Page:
The yield on the Greek 10-year bond dropped to its lowest point in 30 months on Tuesday on the back of positive developments concerning Greece in the last few days.
Since last week, the Finance Ministry has embarked on a series of contacts with hedge funds and major foreign banks aimed at illustrating the work that has been done, along with the importance of recent eurozone decisions for Greece, the realistic character of the targets set for the near future and, above all, the government’s determination to implement the streamlining program.
According to sources, besides talks with hedge funds, there have also been contacts with Morgan Stanley and Goldman Sachs. Morgan Stanley subsequently published an analysis on Monday mentioning that the Greek economy is entering a reorganization phase. A Goldman Sachs report is also expected in the coming days.
These positive developments have led to a mini-rally in the prices of Greek bonds, reducing both the yield and spread compared to the benchmark German bund. Since last Wednesday, foreign investors have proceeded to large purchases of Greek bonds, resulting in 10-year bond spread dropping by 134 basis points and yield by 1.214 percent, while the price has grown by 5.1 basis points.
The Greek bond rally was sparked by the announcement of the bond buyback program in early December. That led credit information specialist CMA, which calculates countries’ chances of defaulting on their debts, to leave Greece out of the list of countries examined in this quarter’s report. That was not because the risk has been completely averted, but, as CMA analysts explain, because the rapid change of climate in the Greek bond market would not lead to a safe conclusion regarding the precise percentage in terms of the chances of a Greek default.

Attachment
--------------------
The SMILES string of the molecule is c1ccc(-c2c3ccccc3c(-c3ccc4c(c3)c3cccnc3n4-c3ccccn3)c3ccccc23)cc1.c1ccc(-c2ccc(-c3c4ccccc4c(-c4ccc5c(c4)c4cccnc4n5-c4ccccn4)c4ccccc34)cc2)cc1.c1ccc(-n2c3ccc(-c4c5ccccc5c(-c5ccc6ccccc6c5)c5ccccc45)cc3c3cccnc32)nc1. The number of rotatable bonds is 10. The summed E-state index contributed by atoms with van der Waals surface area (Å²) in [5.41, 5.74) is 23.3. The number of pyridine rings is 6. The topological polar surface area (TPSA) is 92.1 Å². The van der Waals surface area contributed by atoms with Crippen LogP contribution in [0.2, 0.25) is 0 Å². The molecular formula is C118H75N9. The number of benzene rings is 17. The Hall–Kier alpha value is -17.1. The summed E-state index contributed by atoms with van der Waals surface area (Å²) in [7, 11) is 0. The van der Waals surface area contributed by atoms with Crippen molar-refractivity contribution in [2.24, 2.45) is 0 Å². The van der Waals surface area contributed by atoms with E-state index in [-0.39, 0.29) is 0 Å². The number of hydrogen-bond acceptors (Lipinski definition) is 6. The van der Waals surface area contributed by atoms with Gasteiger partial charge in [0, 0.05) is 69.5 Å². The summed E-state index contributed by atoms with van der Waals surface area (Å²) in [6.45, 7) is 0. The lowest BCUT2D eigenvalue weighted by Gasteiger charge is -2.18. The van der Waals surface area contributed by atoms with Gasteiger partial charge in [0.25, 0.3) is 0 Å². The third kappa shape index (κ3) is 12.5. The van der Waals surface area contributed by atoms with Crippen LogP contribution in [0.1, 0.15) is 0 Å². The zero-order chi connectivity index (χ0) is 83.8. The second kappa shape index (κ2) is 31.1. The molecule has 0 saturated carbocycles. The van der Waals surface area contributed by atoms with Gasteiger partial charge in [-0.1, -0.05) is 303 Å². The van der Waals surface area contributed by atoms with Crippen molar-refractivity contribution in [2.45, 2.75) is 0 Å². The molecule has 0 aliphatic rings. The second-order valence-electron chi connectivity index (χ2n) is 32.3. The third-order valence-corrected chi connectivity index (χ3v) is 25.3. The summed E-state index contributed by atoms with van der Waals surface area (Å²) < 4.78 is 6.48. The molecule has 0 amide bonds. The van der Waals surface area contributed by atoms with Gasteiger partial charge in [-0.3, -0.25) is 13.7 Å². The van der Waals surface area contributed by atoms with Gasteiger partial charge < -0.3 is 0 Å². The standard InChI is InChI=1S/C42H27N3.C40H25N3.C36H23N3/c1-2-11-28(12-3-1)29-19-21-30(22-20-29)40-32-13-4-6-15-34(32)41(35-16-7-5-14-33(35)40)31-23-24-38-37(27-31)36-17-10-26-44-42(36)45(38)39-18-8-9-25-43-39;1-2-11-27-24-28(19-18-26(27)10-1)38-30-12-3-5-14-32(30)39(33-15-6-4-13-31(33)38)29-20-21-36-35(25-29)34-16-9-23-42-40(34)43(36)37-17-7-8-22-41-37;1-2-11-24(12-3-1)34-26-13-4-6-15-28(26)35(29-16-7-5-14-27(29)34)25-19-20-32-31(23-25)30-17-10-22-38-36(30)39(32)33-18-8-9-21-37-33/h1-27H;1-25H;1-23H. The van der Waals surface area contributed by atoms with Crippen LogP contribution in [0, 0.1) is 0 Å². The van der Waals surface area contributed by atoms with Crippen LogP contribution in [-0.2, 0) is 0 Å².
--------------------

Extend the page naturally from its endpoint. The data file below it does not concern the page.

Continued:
Nevertheless, the same analysts note that after the recent eurozone decisions to support Greece and the successful completion of the buyback program, fears of a Greek exit from the euro have diminished, which means that the possibility of a default is far smaller. Today, the country most likely to go bankrupt is Argentina (61.4 percent), followed by Cyprus (60.5 percent).
The positive news for Greece also includes Monday’s decision by the Eurogroup for the disbursement of a 92-billion-euro bailout tranche, which illustrates both that Greece is adhering to the program set out with its creditors and that the eurozone is now responding to its obligations without delay. Foreign banks and hedge funds have also discerned that Greece intends to proceed with its privatizations program even though there are still a number of problems.
As a result the yield on the 10-year bond dropped to 10.425 percent on Tuesday. The last time it was at such levels was on July 15, 2010, when it stood at 10.43 percent. On March 8, 2012 it had climbed as high as 39.85 percent – its peak. The spread with the German 10-year bund dropped on Tuesday to 883.8 basis points, registering a 280-month low. Its peak also came on March 8, 2012, when it amounted to 3,803.9 points. At the start of the crisis, on August 10, 2009, it had been at its minimum point of the last four years – 108.3 points.
Prices have climbed to 54.6 points and reached levels unseen since May 2011. Their lowest point was last June, at 13.483 points, as the uncertainty about the country’s place in the eurozone peaked.